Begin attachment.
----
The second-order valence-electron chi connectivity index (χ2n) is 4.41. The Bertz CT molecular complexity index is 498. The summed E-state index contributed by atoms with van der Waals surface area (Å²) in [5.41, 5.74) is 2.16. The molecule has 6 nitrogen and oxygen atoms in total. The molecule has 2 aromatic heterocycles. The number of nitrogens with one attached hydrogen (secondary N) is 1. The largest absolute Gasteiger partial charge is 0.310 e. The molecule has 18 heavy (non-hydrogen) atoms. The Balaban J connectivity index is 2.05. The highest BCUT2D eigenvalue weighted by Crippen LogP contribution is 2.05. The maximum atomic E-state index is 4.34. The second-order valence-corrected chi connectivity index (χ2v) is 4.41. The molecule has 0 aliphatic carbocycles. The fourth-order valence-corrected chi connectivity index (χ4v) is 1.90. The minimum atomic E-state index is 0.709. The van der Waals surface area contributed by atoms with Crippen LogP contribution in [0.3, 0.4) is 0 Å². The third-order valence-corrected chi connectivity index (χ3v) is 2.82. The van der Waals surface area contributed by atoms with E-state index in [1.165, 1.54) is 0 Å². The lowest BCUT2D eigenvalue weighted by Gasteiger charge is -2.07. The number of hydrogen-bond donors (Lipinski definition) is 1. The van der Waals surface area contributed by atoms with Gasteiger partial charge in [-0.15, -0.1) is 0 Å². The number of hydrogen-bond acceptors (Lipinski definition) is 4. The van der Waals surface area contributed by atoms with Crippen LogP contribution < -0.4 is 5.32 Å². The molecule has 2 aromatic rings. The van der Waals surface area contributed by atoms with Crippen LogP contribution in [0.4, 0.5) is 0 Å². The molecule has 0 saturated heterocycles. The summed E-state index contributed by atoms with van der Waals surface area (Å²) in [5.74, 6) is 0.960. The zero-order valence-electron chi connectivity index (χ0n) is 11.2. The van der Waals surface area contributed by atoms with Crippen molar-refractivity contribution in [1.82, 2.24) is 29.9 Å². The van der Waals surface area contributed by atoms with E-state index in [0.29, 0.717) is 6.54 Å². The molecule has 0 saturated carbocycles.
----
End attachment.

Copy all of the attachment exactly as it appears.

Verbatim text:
The second-order valence-electron chi connectivity index (χ2n) is 4.41. The Bertz CT molecular complexity index is 498. The summed E-state index contributed by atoms with van der Waals surface area (Å²) in [5.41, 5.74) is 2.16. The molecule has 6 nitrogen and oxygen atoms in total. The molecule has 2 aromatic heterocycles. The number of nitrogens with one attached hydrogen (secondary N) is 1. The largest absolute Gasteiger partial charge is 0.310 e. The molecule has 18 heavy (non-hydrogen) atoms. The Balaban J connectivity index is 2.05. The highest BCUT2D eigenvalue weighted by Crippen LogP contribution is 2.05. The maximum atomic E-state index is 4.34. The second-order valence-corrected chi connectivity index (χ2v) is 4.41. The molecule has 0 aliphatic carbocycles. The fourth-order valence-corrected chi connectivity index (χ4v) is 1.90. The minimum atomic E-state index is 0.709. The van der Waals surface area contributed by atoms with Crippen LogP contribution in [0.3, 0.4) is 0 Å². The third-order valence-corrected chi connectivity index (χ3v) is 2.82. The van der Waals surface area contributed by atoms with E-state index in [1.165, 1.54) is 0 Å². The lowest BCUT2D eigenvalue weighted by Gasteiger charge is -2.07. The number of hydrogen-bond donors (Lipinski definition) is 1. The van der Waals surface area contributed by atoms with Gasteiger partial charge in [-0.15, -0.1) is 0 Å². The number of hydrogen-bond acceptors (Lipinski definition) is 4. The van der Waals surface area contributed by atoms with Crippen LogP contribution < -0.4 is 5.32 Å². The molecule has 2 aromatic rings. The van der Waals surface area contributed by atoms with Crippen LogP contribution in [0.4, 0.5) is 0 Å². The molecule has 0 saturated heterocycles. The summed E-state index contributed by atoms with van der Waals surface area (Å²) in [5.74, 6) is 0.960. The zero-order valence-electron chi connectivity index (χ0n) is 11.2. The van der Waals surface area contributed by atoms with Crippen molar-refractivity contribution in [1.82, 2.24) is 29.9 Å². The van der Waals surface area contributed by atoms with E-state index in [0.29, 0.717) is 6.54 Å². The molecule has 0 saturated carbocycles.